The NFL is working on controversial language that will prohibit future players from suing for any post-career health issues brought on by head injuries, The Daily has learned.
Sources told The Daily a legal team is preparing a waiver that the NFL wants to insert into contracts of new players, starting with the draft in April. It would stipulate that the league will do its best to educate and protect players from concussions and head injuries, but the athletes will not be able to sue the NFL for any long-term medical issues caused by such injuries.
The move comes as the league faces a lawsuit by more than 300 former players who charge the NFL should have warned them about the long-term effects of concussions.
NFL spokesman Greg Aiello denied the league plans to insert such language into future contracts.
“It is not accurate,” he said in an email Thursday night.
The National Football League Players Association, which represents the players, said they would fight any attempt to insert such a waiver.
"If they ask a player to do that, and we find out about it, we’ll step in," Richard Berthelsen, general counsel for the players’ union, said. "Because a player cannot waive his rights on his own. Like, the (collective bargaining agreement) sets minimum salaries, for example, and you may think that well, I’ll work for less than the minimum, so I’ll get the job and somebody else won’t. It’s not allowed. The union has to sign the waiver for that, and we’re never gonna do it.”
The union already addressed one concussion waiver issue after the National Football Post, citing multiple NFL sources, reported the Atlanta Falcons and Washington Redskins attempted to get players with a history of concussions to sign a waiver and release pertaining to that condition.
“Obviously, we sent a notice to all the agents telling them – and players – that under no circumstances are they allowed to do that,” George Atallah, assistant executive director of external affairs for the union, told The Daily. “Given that we have over 400 open workman’s compensation cases that we’re battling over with the league, something like this doesn’t help … and it accentuates the league running away from their obligations to player benefits on the other.”
A memo from the players union, which was obtained by The Daily, also argues the league has refused to pay players who were cut after being told by the club concussion specialist “it was too dangerous for the player ever to play professional football again, due to multiple short- and long-term risks of another concussion.”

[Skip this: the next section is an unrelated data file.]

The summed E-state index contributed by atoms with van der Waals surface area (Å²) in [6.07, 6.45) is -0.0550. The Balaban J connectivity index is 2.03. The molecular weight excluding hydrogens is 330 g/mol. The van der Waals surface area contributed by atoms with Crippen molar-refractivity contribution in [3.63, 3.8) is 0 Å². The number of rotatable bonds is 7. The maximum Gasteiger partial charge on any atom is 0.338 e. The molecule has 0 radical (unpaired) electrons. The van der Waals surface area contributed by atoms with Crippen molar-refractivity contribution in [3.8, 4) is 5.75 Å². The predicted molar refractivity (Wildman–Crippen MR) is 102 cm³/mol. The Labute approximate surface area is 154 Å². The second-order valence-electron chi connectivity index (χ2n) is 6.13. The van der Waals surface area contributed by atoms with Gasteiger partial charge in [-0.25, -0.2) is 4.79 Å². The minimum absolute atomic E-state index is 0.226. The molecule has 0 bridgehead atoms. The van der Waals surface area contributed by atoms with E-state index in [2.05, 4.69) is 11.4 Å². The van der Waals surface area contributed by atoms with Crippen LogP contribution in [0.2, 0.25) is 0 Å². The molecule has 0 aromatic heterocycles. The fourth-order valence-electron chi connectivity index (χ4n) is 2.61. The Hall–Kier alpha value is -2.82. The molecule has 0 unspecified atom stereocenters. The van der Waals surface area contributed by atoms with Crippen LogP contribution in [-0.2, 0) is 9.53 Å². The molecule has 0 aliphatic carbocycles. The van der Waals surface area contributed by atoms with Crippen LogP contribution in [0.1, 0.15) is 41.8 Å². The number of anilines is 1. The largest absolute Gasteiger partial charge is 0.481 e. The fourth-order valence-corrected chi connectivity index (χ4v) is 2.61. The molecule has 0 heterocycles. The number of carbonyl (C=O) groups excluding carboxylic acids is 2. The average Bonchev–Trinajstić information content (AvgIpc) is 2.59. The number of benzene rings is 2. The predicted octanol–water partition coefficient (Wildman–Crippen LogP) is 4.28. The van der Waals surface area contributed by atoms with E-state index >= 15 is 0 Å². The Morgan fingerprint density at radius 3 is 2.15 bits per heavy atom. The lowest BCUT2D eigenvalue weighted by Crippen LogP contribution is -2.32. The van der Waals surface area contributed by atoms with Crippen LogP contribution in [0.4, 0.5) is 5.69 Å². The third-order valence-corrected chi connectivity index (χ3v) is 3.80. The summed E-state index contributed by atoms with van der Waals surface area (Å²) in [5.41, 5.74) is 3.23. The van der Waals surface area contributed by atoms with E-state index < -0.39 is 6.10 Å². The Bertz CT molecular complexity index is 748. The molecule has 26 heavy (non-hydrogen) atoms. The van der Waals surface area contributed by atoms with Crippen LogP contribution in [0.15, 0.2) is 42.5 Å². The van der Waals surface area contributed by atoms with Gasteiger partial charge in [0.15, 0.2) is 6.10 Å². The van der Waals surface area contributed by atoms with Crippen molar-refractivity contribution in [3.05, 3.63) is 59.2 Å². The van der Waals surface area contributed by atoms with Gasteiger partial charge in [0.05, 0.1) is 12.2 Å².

The memo, dated, Jan. 18, continued: “The NFL has taken the position that once the player’s current symptoms dissipate and once his scores on cognitive tests have returned to baseline, he can be released with no obligation on the part of the club to pay his continued salary or Injury Protection payments.”
If what the union memo claims is true, the league seems to be in violation of Article 45 of the new collective bargaining agreement, which guarantees a player will receive half of his salary for the upcoming year, up to $1 million, if he is released after a season he was injured.
Hundreds of former NFL players are suing the league due to the effects of head injuries, and the list seems to increase by the month. In December, a suit filed in Miami on behalf of ex-Dolphins cornerback Patrick Surtain and 20 others claims they’ve suffered permanent brain damage linked to concussions. Former 2,000-yard rusher Jamal Lewis joined three other players in a federal lawsuit claiming brain injuries have left them with medical problems as well.
This week, former Dallas Cowboys great and Pro Football Hall of Famer Tony Dorsett told USA Today he has joined the throng of players suing the NFL due to concussion-related ailments.
“Yeah, I understand you paid me to do this, but still yet, I put my life on the line for you, I put my health on the line,” Dorsett told USA Today. ”And yet when the time comes, you turn your back on me? That’s not right. That’s not the American way.”
Recently, the NFL has taken steps to make the game safer. During Super Bowl XLVI on Sunday, the league will air a one-minute TV spot explaining rules changes through recent seasons that better protect the players. One such rule is prohibiting defenders from hitting receivers in a “defenseless” position. The quarterback position is also better safeguarded than in seasons past.
When two members of the New York Giants, who are playing in the Super Bowl, were asked hypothetically if they’d sign a waiver that states they cannot sue for any future health problems due to head injuries, the reactions were mixed.
“Would I sign the waiver that said the organization I work for won’t be responsible for my health, long-term? I think that’s completely out of the question,” linebacker Mathias Kiwanuka said. “I would never sign something today that’s gonna affect me 20 or 30 years from now. That just doesn’t make sense.”
“Have I had concussions? Yes. Probably in the four to six range,” defensive end Dave Tollefson said. “But the culture of what we grew up with of how to play football, through concussions and what not, that’s really gonna be tough to, uh, to change that.
“It’s the game I love, man. You gotta accept it for what it is.”